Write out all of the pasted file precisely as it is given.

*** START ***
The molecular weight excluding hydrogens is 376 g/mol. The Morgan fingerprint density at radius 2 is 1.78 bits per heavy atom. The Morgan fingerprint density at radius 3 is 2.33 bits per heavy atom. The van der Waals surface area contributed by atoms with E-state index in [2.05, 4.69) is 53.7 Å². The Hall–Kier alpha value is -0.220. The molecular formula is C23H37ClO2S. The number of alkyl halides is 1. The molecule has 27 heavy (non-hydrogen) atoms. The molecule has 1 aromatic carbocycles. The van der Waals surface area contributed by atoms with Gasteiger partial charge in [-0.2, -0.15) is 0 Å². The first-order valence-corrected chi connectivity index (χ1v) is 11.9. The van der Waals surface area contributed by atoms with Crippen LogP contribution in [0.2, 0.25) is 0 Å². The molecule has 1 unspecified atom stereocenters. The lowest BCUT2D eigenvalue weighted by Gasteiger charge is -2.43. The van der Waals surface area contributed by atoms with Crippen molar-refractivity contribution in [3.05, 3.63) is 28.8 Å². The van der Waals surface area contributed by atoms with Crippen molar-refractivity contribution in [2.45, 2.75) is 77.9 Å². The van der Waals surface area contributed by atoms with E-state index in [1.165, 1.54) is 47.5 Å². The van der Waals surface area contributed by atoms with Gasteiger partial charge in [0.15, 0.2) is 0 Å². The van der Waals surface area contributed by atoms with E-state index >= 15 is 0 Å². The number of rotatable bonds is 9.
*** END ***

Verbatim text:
The molecular weight excluding hydrogens is 376 g/mol. The Morgan fingerprint density at radius 2 is 1.78 bits per heavy atom. The Morgan fingerprint density at radius 3 is 2.33 bits per heavy atom. The van der Waals surface area contributed by atoms with E-state index in [2.05, 4.69) is 53.7 Å². The Hall–Kier alpha value is -0.220. The molecular formula is C23H37ClO2S. The number of alkyl halides is 1. The molecule has 27 heavy (non-hydrogen) atoms. The molecule has 1 aromatic carbocycles. The van der Waals surface area contributed by atoms with Gasteiger partial charge in [-0.2, -0.15) is 0 Å². The first-order valence-corrected chi connectivity index (χ1v) is 11.9. The van der Waals surface area contributed by atoms with Crippen LogP contribution in [0.2, 0.25) is 0 Å². The molecule has 1 unspecified atom stereocenters. The lowest BCUT2D eigenvalue weighted by Gasteiger charge is -2.43. The van der Waals surface area contributed by atoms with Crippen molar-refractivity contribution in [3.05, 3.63) is 28.8 Å². The van der Waals surface area contributed by atoms with Crippen molar-refractivity contribution in [2.45, 2.75) is 77.9 Å². The van der Waals surface area contributed by atoms with E-state index in [1.165, 1.54) is 47.5 Å². The van der Waals surface area contributed by atoms with Gasteiger partial charge in [0.15, 0.2) is 0 Å². The van der Waals surface area contributed by atoms with E-state index >= 15 is 0 Å². The number of rotatable bonds is 9.